A I see the "big boxes" as a positive influence. NKBA will help market dealers find their market niche and have enlightened client awareness of the kitchen and bath remodeling project. Independent dealers can capitalize on this new awareness. I am a firm believer that competition is healthy, and that, in reality, this will actually drive independent dealers to become better at what they already do well.
Q What else is particularly "new" at the NKBA and what factors do you see as having motivated NKBA to make the recent changes they have?
A One thing that's new that I feel very good about is that we've found an ad-hoc committee to look at a "career plan" for people in our industry. This has been requested by various industry segments. Right now, of course, we offer major certification programs, but what we want to do is to establish an educational pathway for career development to that point, and beyond it. It's a quantum leap, for example, to go from a beginner to a CKD or CBD. Our goal is to create a better educated work force and to establish some level of professionalism certification prior to achieving a CKD or CBD, and some level beyond it sort of like a Ph.D.
We are making major strides toward boosting our endorsed college program, which has been quiescent in recent years, and are in the process of establishing an endowment fund to provide scholarships for education and research and development that would benefit the industry.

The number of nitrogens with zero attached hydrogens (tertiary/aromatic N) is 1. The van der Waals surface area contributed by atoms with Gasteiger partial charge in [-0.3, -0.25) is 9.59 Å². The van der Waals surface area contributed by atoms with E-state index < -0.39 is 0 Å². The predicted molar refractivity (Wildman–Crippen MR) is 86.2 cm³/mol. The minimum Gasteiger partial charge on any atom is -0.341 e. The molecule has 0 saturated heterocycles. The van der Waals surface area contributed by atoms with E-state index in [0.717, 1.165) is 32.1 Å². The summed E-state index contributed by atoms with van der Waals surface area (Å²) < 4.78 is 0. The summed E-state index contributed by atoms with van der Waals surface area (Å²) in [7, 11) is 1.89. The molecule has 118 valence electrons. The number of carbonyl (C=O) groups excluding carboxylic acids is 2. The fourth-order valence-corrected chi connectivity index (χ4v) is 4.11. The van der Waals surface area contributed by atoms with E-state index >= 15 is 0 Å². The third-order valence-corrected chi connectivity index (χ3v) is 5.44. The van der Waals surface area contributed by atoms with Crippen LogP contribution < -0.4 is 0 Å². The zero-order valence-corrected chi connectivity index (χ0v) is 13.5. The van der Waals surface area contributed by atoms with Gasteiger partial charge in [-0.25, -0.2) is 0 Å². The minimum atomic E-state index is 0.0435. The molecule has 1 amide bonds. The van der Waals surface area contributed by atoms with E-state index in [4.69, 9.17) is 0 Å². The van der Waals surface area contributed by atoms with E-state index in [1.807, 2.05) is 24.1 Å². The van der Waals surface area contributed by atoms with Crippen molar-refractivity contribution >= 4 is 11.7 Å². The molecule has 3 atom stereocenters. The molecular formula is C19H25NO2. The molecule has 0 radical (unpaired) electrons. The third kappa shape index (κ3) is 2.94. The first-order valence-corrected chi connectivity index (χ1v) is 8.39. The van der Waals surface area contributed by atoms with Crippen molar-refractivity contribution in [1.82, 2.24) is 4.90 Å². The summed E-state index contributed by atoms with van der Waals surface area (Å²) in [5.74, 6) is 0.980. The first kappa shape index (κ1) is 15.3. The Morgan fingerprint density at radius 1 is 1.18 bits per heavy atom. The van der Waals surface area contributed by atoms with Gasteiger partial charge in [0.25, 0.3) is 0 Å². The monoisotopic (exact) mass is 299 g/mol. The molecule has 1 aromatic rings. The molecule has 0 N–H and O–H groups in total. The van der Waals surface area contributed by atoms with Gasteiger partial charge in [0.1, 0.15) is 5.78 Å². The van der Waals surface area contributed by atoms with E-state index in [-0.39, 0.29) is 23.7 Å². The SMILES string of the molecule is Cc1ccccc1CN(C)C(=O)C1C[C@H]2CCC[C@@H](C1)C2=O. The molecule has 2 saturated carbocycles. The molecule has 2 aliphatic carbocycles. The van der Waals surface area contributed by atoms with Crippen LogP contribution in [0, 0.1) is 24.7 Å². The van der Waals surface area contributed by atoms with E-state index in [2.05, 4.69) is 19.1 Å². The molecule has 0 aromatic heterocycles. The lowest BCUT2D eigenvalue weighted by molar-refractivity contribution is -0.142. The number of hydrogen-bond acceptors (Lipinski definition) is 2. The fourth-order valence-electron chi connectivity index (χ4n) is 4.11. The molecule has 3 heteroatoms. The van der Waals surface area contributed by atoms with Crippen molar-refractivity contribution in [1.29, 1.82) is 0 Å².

The biggest challenge with this is staffing the business,
whether a big box store or independent dealer, and to meet the
demands of our clients. There seems to be a dwindling labor pool of
qualified installers and there is a definite need for an incentive
to make this a viable career for young men and women.
Q What do you see as the biggest challenge facing the association and its members right now, and to what factors (within the kitchen/bath industry, or outside it) do you attribute those challenges?
A In my view, the single greatest challenge the industry faces is the emergence of new technology or, more specifically, the lightning pace at which change is taking place in computerization, the Internet and related areas of technology. That's, of course, being driven by factors throughout our society, not just from within the kitchen and bath industry.
Kitchen and bath consumers are getting more and more sophisticated, and have access to more thorough information, more rapidly, than ever before. We have to get our membership to totally embrace the new technology and use that technology to its fullest capacity. A big part of our strategic plan calls for NKBA to identify, evaluate and promote emerging technologies for the benefit of our members. We also want to bring 75% of our members on line by the end of 2002, so that our goods, services and information can be accessed via the Internet.